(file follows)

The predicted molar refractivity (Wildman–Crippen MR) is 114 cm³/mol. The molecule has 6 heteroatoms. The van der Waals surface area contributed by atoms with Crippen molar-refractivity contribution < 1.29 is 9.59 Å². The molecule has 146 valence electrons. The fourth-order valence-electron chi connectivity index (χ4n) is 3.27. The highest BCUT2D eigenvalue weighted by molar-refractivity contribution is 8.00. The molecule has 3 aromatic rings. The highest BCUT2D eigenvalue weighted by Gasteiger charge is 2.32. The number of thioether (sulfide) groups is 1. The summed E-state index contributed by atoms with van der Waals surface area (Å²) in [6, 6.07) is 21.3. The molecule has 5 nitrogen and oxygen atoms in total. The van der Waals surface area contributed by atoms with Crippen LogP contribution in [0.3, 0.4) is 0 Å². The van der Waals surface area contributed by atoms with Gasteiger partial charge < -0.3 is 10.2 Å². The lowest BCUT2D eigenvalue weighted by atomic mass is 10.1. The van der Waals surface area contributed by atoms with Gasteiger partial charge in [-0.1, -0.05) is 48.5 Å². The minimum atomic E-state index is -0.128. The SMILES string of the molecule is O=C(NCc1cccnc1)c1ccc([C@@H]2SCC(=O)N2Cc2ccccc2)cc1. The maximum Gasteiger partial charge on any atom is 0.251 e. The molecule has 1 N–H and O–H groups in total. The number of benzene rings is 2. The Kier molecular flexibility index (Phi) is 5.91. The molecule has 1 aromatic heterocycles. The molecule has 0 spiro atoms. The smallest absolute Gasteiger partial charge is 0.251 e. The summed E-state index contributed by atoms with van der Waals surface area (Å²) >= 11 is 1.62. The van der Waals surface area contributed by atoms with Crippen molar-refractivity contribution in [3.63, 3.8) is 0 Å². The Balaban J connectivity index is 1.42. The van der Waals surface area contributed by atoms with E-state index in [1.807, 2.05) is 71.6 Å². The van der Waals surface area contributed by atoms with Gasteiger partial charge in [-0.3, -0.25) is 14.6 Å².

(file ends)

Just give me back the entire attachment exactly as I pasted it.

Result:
The predicted molar refractivity (Wildman–Crippen MR) is 114 cm³/mol. The molecule has 6 heteroatoms. The van der Waals surface area contributed by atoms with Crippen molar-refractivity contribution < 1.29 is 9.59 Å². The molecule has 146 valence electrons. The fourth-order valence-electron chi connectivity index (χ4n) is 3.27. The highest BCUT2D eigenvalue weighted by molar-refractivity contribution is 8.00. The molecule has 3 aromatic rings. The highest BCUT2D eigenvalue weighted by Gasteiger charge is 2.32. The number of thioether (sulfide) groups is 1. The summed E-state index contributed by atoms with van der Waals surface area (Å²) in [6, 6.07) is 21.3. The molecule has 5 nitrogen and oxygen atoms in total. The van der Waals surface area contributed by atoms with Crippen LogP contribution in [0.3, 0.4) is 0 Å². The van der Waals surface area contributed by atoms with Gasteiger partial charge < -0.3 is 10.2 Å². The lowest BCUT2D eigenvalue weighted by atomic mass is 10.1. The van der Waals surface area contributed by atoms with Gasteiger partial charge in [-0.1, -0.05) is 48.5 Å². The minimum atomic E-state index is -0.128. The SMILES string of the molecule is O=C(NCc1cccnc1)c1ccc([C@@H]2SCC(=O)N2Cc2ccccc2)cc1. The maximum Gasteiger partial charge on any atom is 0.251 e. The molecule has 1 N–H and O–H groups in total. The number of benzene rings is 2. The Kier molecular flexibility index (Phi) is 5.91. The molecule has 1 aromatic heterocycles. The molecule has 0 spiro atoms. The smallest absolute Gasteiger partial charge is 0.251 e. The summed E-state index contributed by atoms with van der Waals surface area (Å²) >= 11 is 1.62. The van der Waals surface area contributed by atoms with Crippen molar-refractivity contribution in [3.63, 3.8) is 0 Å². The Balaban J connectivity index is 1.42. The van der Waals surface area contributed by atoms with E-state index in [1.807, 2.05) is 71.6 Å². The van der Waals surface area contributed by atoms with Gasteiger partial charge in [-0.3, -0.25) is 14.6 Å².